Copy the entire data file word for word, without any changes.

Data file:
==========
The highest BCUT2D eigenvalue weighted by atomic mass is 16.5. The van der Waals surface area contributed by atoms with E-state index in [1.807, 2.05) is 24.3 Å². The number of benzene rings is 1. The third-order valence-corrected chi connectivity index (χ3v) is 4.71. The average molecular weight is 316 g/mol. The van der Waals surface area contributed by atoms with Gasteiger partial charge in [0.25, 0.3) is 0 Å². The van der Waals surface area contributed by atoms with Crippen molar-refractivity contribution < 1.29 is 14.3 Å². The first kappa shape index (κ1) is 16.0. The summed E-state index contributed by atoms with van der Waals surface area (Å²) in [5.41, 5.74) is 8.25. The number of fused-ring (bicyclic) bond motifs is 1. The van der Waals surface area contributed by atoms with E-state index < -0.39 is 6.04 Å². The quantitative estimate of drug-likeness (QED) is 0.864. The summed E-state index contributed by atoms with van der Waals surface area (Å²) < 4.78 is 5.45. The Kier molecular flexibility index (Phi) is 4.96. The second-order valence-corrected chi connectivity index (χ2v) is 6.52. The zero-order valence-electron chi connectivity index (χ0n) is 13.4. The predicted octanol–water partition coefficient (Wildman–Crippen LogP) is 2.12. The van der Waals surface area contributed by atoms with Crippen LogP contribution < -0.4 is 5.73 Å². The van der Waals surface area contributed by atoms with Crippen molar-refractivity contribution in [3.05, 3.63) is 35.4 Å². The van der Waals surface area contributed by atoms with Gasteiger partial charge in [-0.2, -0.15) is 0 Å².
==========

The highest BCUT2D eigenvalue weighted by atomic mass is 16.5. The van der Waals surface area contributed by atoms with E-state index in [1.807, 2.05) is 24.3 Å². The number of benzene rings is 1. The third-order valence-corrected chi connectivity index (χ3v) is 4.71. The average molecular weight is 316 g/mol. The van der Waals surface area contributed by atoms with Gasteiger partial charge in [0.25, 0.3) is 0 Å². The van der Waals surface area contributed by atoms with Crippen molar-refractivity contribution < 1.29 is 14.3 Å². The first kappa shape index (κ1) is 16.0. The summed E-state index contributed by atoms with van der Waals surface area (Å²) in [5.41, 5.74) is 8.25. The number of fused-ring (bicyclic) bond motifs is 1. The van der Waals surface area contributed by atoms with E-state index < -0.39 is 6.04 Å². The quantitative estimate of drug-likeness (QED) is 0.864. The summed E-state index contributed by atoms with van der Waals surface area (Å²) < 4.78 is 5.45. The Kier molecular flexibility index (Phi) is 4.96. The second-order valence-corrected chi connectivity index (χ2v) is 6.52. The zero-order valence-electron chi connectivity index (χ0n) is 13.4. The predicted octanol–water partition coefficient (Wildman–Crippen LogP) is 2.12. The van der Waals surface area contributed by atoms with Crippen LogP contribution < -0.4 is 5.73 Å². The van der Waals surface area contributed by atoms with Crippen molar-refractivity contribution in [3.05, 3.63) is 35.4 Å². The van der Waals surface area contributed by atoms with Gasteiger partial charge in [-0.2, -0.15) is 0 Å².